The article of which we will provide you the English translation is about the inheritance that the novel has left in France – and around the world too: it’s about people so much bewitched by the multifaceted nature of the novel that they wanted to pay tribute to it.
The vertiginous inheritance of an unfinished novel.
These days, L’Impossible is drifting along the French Riviera. On board, a 37-year-old plastic artist, Antoine Proux. On the white sail, he wrote, in black letters: “And you, what are you looking for?”- a reference to the title of the last chapter of Mont Analogue, book unfinished by René Daumal (19/08/1944).
Published in 1952, it tells of the expedition of a group of scholars towards a mysterious mountain, connecting Earth and Heaven, the base of which is accessible and the summit inaccessible. This is not the first tribute that Antoine Proux pays to this novel, as short as it is unknown. In Paris, where he has settled, the Creusois recycles wine bottles on which he always affixes the same stamp: “René Daumal”. Before leaving them discreetly in supermarkets, museums …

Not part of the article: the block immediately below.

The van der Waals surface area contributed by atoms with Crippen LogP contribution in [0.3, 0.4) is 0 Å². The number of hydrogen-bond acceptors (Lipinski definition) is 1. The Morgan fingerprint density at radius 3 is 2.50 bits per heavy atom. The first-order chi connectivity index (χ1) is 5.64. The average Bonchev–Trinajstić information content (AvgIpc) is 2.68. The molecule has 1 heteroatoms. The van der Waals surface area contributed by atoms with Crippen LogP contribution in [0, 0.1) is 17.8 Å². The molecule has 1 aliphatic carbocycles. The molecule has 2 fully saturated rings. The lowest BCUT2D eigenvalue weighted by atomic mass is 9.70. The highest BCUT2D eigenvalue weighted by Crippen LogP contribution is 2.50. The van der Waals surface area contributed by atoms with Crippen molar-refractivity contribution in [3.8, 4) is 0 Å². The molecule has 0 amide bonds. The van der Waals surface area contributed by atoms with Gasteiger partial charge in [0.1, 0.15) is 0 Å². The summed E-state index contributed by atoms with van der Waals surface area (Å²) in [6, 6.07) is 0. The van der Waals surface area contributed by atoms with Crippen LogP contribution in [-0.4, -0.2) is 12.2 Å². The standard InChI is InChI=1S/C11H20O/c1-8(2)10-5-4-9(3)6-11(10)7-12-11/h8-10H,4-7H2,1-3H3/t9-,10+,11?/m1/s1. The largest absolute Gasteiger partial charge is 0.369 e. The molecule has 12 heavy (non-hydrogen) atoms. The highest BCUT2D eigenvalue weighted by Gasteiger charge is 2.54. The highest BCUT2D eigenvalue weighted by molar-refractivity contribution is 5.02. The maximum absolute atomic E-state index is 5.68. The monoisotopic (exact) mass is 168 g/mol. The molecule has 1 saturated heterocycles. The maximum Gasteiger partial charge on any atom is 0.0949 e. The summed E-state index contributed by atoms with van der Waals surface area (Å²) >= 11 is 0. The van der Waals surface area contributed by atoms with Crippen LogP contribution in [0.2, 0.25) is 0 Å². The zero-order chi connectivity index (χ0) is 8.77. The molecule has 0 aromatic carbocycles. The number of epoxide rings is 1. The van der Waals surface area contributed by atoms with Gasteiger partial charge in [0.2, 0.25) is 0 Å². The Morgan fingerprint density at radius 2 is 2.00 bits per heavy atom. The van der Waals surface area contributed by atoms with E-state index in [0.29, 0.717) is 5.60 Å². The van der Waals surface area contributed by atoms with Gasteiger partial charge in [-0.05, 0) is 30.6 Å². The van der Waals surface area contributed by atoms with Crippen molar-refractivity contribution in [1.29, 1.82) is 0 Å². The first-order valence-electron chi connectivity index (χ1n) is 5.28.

Even though not to the same point, there is also the Bourse de Commerce, where industrialist François Pinault opened a contemporary art museum at the end of May. At the top of the Medici column, attached to the building, a projector spreads its glow over Paris: it is a “luminous translation” of Mont Analogue, arranged by another plastic artist, Philippe Parreno, 57 years old. Nearly 5,000 colours, spinning 31 meters high: the Eiffel Tower better watch out.
What a flagship book this is, shining in more and more heterogeneous circles. From artists, mountaineers, scientists or politicians pass it on like a grigri, margins up to institutions. If in France there are only two streets and one square named after René Daumal, winks abound abroad: Mont Analogue is the name of a record store in Los Angeles, a film dealer in Sydney, a production company in Berlin, mountaineering clubs in Trieste or Mexico, a school in Minneapolis, publishing houses in Stockholm or Seattle … “Even without wanting to, we always leave traces, anticipated Daumal. Respond to your footsteps in front of your fellows. “